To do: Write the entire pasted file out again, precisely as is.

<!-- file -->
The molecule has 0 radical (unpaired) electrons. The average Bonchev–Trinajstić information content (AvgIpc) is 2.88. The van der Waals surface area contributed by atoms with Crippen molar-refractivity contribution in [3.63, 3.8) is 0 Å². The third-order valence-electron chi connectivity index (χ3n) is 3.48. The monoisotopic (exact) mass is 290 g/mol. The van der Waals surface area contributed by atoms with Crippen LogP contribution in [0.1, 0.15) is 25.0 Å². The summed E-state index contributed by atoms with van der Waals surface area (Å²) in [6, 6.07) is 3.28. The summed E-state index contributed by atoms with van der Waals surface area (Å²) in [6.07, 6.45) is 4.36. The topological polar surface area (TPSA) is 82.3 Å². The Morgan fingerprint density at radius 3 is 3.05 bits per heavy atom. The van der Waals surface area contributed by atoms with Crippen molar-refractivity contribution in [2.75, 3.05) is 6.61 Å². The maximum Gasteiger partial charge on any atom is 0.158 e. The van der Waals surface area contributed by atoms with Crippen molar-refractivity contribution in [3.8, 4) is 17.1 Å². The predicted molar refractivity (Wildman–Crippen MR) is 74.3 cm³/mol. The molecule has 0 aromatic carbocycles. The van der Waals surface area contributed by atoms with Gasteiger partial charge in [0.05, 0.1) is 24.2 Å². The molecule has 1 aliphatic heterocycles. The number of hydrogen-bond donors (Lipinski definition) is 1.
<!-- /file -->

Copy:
The molecule has 0 radical (unpaired) electrons. The average Bonchev–Trinajstić information content (AvgIpc) is 2.88. The van der Waals surface area contributed by atoms with Crippen molar-refractivity contribution in [3.63, 3.8) is 0 Å². The third-order valence-electron chi connectivity index (χ3n) is 3.48. The monoisotopic (exact) mass is 290 g/mol. The van der Waals surface area contributed by atoms with Crippen LogP contribution in [0.1, 0.15) is 25.0 Å². The summed E-state index contributed by atoms with van der Waals surface area (Å²) in [6, 6.07) is 3.28. The summed E-state index contributed by atoms with van der Waals surface area (Å²) in [6.07, 6.45) is 4.36. The topological polar surface area (TPSA) is 82.3 Å². The Morgan fingerprint density at radius 3 is 3.05 bits per heavy atom. The van der Waals surface area contributed by atoms with Crippen molar-refractivity contribution in [2.75, 3.05) is 6.61 Å². The maximum Gasteiger partial charge on any atom is 0.158 e. The van der Waals surface area contributed by atoms with Crippen molar-refractivity contribution in [3.8, 4) is 17.1 Å². The predicted molar refractivity (Wildman–Crippen MR) is 74.3 cm³/mol. The molecule has 0 aromatic carbocycles. The van der Waals surface area contributed by atoms with Gasteiger partial charge in [0.05, 0.1) is 24.2 Å². The molecule has 1 aliphatic heterocycles. The number of hydrogen-bond donors (Lipinski definition) is 1.